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Feedback – An essential part of Executive Coaching

Most employees crave feedback. They want an honest assessment of their behaviour to help them improve their work. They know that if they listen to and take action on clear and constructive feedback, their overall performance will improve…and so will their job satisfaction. So, why do so many managers feel uncomfortable delivering feedback (especially) when it involves a problem or concern? I came across these top tips from Joel Garfinkle on how to avoid ‘drive-by’ feedback and achieve positive results.
1. Be positive: Focus on what the person is doing well and not just what they need to improve upon.
2. Focus on behaviour: When discussing a problem with performance, keep your emotions in check. Focus on the actions of the individual, not the person.
3. Be specific: Provide tangible examples of the behaviour in question, not vague, “drive by” criticism like: “I’ve been hearing complaints about your attitude”
4. Be timely: The closer feedback is tied to the behaviour in question (good or bad) the more powerful it will be so avoid waiting until the annual performance appraisal to provide positive or negative feedback.
5. Be clear on purpose for feedback: Often, feedback comes from judgment and we don’t want to pass it off as feedback. So, it’s important to pause and think about where the feedback is coming from and how can you deliver it in a way that will be received positively.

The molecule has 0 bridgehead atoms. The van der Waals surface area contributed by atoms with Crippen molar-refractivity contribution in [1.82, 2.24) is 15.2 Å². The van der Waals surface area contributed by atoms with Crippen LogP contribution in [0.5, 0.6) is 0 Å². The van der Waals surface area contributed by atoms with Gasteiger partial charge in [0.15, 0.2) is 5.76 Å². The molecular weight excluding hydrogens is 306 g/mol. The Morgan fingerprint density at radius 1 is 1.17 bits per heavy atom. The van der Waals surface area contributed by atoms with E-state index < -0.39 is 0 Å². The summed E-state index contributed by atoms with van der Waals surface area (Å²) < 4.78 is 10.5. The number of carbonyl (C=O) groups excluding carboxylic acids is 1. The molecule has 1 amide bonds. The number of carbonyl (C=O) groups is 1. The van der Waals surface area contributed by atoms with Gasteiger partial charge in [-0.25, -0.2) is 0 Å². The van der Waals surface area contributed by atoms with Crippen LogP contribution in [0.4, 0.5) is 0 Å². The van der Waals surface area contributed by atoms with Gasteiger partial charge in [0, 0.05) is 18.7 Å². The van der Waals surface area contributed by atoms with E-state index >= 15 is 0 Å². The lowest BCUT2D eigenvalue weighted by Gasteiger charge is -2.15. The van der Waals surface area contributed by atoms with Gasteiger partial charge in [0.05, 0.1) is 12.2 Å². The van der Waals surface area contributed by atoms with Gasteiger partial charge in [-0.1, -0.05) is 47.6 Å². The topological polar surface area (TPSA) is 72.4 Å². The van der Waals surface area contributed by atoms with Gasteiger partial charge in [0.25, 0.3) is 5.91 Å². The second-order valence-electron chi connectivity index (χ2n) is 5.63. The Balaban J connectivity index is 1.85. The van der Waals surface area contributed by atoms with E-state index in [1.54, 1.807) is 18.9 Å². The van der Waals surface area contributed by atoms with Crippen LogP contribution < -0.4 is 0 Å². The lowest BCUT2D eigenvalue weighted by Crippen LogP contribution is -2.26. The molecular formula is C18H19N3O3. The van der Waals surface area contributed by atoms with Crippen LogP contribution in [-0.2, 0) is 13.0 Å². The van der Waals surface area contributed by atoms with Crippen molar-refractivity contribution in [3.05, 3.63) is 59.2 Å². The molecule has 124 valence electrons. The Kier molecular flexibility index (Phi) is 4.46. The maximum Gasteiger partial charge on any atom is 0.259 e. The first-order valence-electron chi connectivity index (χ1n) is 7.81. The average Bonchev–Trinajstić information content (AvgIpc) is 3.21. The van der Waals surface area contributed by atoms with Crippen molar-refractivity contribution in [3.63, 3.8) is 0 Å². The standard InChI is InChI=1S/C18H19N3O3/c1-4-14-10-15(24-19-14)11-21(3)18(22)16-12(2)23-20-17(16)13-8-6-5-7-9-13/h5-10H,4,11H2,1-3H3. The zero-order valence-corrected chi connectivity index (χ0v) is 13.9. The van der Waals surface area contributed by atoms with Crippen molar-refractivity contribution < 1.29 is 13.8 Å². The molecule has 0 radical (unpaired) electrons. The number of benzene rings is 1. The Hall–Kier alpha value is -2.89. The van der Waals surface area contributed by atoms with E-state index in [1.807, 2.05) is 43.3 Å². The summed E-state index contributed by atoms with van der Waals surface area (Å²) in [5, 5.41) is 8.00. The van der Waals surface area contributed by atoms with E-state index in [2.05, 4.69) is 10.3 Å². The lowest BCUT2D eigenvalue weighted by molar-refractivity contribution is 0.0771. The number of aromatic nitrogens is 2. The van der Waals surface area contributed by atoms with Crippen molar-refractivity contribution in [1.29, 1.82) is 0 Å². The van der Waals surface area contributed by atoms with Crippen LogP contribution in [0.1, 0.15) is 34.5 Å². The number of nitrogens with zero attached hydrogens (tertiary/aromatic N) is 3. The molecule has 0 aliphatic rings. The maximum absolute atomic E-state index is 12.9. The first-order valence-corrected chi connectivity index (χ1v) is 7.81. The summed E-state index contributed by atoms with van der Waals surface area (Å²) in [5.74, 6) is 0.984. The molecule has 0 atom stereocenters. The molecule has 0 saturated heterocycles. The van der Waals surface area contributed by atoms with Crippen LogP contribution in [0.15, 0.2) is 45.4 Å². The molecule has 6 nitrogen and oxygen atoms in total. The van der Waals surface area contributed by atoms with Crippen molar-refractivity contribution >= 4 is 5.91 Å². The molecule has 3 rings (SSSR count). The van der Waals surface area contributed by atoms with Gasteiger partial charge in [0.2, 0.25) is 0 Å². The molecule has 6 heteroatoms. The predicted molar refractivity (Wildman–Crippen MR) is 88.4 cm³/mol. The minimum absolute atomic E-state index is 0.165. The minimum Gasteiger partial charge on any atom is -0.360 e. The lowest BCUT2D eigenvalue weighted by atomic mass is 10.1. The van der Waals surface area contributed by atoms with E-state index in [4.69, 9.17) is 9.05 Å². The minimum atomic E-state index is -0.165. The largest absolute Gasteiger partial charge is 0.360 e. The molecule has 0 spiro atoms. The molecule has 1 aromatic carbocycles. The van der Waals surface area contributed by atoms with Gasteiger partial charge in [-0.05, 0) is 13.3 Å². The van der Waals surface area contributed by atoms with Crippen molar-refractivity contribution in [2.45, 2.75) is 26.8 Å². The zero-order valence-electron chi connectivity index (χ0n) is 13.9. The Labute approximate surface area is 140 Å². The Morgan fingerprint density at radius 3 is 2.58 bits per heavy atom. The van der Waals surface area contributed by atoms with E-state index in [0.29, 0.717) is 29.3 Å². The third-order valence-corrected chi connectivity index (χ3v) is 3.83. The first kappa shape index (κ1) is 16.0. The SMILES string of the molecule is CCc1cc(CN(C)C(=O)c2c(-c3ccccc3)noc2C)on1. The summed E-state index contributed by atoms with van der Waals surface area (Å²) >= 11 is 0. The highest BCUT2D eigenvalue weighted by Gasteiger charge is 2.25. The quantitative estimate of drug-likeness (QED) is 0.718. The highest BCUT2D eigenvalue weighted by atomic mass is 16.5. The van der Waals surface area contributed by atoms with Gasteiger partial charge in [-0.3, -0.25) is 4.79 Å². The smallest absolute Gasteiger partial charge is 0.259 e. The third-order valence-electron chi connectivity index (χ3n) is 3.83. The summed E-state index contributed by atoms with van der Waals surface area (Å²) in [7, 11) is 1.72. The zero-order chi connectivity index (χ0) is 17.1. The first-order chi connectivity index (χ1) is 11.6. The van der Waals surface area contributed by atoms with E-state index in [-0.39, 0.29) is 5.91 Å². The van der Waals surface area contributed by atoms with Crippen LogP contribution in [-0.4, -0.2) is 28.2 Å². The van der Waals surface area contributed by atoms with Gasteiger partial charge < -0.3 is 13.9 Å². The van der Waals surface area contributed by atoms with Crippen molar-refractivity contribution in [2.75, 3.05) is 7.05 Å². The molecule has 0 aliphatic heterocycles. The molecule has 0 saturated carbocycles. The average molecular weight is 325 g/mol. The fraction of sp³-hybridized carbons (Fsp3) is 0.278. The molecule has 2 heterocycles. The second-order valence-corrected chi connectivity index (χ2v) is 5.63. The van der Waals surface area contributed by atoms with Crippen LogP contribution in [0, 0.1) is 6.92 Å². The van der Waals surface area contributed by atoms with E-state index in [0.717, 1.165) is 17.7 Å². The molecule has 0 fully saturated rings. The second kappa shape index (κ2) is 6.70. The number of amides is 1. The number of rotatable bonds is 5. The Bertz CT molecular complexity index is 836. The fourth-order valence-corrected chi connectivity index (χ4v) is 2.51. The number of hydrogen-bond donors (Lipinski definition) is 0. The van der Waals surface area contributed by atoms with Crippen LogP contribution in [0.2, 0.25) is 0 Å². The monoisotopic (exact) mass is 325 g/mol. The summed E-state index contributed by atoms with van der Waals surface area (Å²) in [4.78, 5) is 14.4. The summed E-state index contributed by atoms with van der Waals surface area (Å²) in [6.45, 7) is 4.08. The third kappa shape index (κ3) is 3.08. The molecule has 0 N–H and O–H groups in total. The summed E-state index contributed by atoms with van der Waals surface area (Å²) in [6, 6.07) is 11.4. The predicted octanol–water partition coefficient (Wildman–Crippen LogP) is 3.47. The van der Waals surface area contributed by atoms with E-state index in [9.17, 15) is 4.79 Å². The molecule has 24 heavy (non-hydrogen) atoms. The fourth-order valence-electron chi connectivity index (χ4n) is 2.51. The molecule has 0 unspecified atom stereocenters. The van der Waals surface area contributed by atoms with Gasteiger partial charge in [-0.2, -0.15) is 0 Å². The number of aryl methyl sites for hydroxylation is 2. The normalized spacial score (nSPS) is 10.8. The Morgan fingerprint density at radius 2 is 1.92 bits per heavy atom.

6. Avoid using judgment as a means for feedback: Don’t use feedback as a cover for you to share an actual judgment or be critical of another person. Judgment is just your opinion of a person’s character and isn’t neutral.
7. Provide feedback from a neutral place: Feedback is really a piece of information or observation you are sharing. Once a person receives the feedback from a neutral space, the person can decide to change or not.
8. Make it a two-way conversation: Take time to engage the employee and check for understanding. Focus on “partnership,” not “this is what you’re doing wrong” or “this is what you need to change.”
9. Follow up: If your feedback concerns a problem, look for opportunities to “catch them doing it right.” Reinforce positive behaviour.
10. Practice what you preach: Feedback can best be received when you have the authority, credibility and trust already established in the relationship. Without these three things, it makes it more difficult to both give and receive feedback.